So it was that we were stopped in Singen, gazing at signs and scratching our heads, when Reinhard glided up on his bike. He lead us on a windy route that ended at ... his house! Actually, his house is on our proper route. He is lucky to have such a bikeway just beside him. Reinhard invited us in, and there we met his wife, step daughter, and grand daughter.

Lost (as usual) in Singen, Reinhard came up and said in perfect English "Can I help you". Yes!
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Lilly and Ina
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Reinhard and Hildegard
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We were plied with fresh coffee and buns, sausage, cheeses, and fruit. After all this, when offered more, I said "SURE!" Never offer food to a cyclist unless you have lots! (Reinhard did). Naturally we talked about cycling, and Reinhard and Hildegard had cycled all over Europe. We tried to describe good places for them in North America, but those are hard to find, when compared to Europe.

Of course we were glad to meet Lilly, and showed her the photos of our own little grandkids.

Lilly checks out Avi, Violet, and Amelia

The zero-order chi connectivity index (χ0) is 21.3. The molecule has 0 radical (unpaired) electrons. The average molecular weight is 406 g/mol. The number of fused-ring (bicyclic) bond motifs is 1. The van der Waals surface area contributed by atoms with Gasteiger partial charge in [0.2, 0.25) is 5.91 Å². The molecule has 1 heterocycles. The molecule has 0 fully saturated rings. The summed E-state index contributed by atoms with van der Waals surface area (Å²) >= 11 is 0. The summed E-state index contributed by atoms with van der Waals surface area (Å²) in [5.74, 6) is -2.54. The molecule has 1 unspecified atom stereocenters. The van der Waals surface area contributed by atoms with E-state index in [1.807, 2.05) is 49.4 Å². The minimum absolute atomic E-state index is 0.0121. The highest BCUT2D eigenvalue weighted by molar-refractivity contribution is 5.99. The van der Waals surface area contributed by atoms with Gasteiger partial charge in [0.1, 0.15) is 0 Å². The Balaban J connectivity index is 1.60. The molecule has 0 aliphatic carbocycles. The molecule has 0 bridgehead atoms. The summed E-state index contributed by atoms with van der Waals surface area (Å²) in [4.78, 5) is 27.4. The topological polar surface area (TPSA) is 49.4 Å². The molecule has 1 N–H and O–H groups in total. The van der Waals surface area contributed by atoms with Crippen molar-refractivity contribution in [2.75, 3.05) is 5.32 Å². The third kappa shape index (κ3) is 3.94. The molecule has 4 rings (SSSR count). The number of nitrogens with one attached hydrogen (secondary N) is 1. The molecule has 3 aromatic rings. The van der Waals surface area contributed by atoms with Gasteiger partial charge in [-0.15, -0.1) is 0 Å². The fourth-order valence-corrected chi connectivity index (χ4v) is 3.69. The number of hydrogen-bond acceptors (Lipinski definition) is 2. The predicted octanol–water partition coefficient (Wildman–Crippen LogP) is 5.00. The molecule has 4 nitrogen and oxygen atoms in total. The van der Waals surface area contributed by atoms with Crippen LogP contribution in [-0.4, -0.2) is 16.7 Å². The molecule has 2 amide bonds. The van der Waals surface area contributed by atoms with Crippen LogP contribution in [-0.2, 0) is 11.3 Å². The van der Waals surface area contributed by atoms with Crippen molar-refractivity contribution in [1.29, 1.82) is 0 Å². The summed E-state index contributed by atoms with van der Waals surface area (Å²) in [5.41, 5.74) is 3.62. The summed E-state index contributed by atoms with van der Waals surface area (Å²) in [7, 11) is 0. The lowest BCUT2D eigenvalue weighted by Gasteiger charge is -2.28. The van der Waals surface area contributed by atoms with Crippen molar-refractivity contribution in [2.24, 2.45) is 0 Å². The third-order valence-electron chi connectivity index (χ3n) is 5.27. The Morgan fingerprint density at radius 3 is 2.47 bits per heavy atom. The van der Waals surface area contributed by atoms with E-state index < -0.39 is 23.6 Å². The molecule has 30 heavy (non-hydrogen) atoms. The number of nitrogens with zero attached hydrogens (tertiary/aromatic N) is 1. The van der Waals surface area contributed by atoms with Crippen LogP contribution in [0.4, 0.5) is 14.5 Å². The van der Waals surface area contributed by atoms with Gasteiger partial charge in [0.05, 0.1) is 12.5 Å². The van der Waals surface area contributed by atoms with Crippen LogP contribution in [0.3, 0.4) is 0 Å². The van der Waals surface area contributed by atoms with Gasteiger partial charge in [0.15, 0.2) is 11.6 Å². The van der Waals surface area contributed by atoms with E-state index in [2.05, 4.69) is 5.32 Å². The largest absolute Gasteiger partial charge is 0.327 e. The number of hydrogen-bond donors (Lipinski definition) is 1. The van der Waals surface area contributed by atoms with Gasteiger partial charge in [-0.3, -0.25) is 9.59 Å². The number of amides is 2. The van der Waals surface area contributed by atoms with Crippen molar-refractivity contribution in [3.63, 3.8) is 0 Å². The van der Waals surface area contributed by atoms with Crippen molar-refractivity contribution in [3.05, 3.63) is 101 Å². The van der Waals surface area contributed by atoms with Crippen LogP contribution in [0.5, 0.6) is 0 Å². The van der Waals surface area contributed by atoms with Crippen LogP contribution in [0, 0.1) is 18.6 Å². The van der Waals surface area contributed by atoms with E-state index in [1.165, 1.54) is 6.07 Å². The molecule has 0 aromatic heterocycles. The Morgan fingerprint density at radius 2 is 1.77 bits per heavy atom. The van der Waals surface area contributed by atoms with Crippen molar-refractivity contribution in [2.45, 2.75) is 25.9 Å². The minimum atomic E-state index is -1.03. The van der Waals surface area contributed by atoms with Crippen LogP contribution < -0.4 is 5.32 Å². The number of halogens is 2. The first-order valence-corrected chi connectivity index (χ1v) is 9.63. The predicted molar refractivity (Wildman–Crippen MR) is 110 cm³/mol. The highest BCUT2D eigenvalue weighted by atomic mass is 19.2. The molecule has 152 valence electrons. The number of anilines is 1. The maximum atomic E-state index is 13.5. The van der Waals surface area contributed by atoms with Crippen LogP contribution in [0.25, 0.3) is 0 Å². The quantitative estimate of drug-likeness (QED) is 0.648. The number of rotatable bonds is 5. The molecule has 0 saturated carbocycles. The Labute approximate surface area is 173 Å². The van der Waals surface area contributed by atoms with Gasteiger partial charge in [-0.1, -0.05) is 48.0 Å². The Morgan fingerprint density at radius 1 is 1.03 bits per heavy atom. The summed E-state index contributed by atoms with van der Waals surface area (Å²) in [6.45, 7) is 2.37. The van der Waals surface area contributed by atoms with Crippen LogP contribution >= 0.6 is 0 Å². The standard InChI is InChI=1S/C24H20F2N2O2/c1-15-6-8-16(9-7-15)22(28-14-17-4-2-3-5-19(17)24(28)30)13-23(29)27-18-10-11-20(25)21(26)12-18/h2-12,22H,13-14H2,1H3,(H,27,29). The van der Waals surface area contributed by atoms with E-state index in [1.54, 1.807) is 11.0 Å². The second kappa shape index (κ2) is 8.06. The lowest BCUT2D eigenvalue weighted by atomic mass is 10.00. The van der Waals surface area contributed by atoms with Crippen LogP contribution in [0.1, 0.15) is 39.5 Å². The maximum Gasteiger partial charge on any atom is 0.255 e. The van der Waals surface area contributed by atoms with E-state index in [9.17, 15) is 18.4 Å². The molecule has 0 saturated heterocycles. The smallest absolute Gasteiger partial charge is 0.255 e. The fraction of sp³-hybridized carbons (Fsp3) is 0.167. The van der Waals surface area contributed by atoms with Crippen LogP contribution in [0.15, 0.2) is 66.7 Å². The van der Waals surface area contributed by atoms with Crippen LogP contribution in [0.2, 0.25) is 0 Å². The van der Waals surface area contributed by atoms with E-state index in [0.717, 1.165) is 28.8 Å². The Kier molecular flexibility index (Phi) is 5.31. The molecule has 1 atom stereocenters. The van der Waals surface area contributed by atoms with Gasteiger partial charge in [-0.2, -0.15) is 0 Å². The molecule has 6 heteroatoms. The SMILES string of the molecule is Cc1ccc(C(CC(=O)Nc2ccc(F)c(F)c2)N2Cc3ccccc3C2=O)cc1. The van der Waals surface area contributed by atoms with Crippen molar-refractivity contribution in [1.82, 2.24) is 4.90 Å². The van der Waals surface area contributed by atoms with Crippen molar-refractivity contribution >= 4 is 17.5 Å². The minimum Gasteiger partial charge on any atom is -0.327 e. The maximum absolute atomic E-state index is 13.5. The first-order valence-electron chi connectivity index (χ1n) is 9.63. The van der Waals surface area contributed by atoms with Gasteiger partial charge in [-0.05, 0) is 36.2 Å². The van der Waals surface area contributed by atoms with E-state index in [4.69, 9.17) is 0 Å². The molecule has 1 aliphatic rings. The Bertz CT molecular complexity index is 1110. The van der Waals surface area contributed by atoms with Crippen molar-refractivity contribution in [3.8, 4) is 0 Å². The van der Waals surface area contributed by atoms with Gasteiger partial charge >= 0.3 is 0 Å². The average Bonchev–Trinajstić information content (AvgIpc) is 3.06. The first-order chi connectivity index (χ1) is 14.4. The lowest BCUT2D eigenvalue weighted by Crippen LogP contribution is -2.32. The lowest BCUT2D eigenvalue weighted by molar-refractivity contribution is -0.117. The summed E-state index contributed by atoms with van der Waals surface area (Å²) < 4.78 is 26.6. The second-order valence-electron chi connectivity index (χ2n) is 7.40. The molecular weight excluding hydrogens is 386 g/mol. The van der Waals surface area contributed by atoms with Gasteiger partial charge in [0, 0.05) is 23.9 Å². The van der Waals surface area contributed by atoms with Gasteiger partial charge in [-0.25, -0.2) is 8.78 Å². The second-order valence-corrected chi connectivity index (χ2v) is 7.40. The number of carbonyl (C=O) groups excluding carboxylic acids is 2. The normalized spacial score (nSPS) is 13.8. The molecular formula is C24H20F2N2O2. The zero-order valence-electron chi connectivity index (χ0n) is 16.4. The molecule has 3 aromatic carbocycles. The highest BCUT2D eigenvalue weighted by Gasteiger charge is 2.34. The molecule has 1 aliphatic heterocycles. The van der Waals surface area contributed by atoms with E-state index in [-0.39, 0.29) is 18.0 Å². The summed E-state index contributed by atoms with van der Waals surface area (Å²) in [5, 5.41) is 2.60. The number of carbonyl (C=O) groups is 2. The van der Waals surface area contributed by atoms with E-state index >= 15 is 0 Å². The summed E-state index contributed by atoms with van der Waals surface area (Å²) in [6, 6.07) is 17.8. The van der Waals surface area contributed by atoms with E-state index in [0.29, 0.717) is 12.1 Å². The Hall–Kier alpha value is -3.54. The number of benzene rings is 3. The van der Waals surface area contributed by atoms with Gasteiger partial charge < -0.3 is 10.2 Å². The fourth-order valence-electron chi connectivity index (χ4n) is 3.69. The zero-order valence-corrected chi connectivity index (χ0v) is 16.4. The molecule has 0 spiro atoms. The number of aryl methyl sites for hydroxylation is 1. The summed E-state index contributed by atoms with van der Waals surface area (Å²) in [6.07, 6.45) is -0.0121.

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We left after an hour or so, though it was a wrench to leave the cheeses behind. Reinhard lead us for a few further kilometres, beside the Aach. He explained about the river coming from a spring. Later I checked out Wikipedia on this. Here are a few words about the river from there:

The source of the river is the Aachtopf in Aach, the largest spring in Germany, at a height of 475 m above sea level. The water emerges from a karst cave. About two thirds of the water originates in the headwaters of the Danube. Between Immendingen and Möhringen an der Donau and in Fridingen, water from the Danube disappears underground (this is known as the Danube Sinkhole); this water reappears in the Aachtopf.

Leaving Reinhard's home, we followed him allong the Aach River.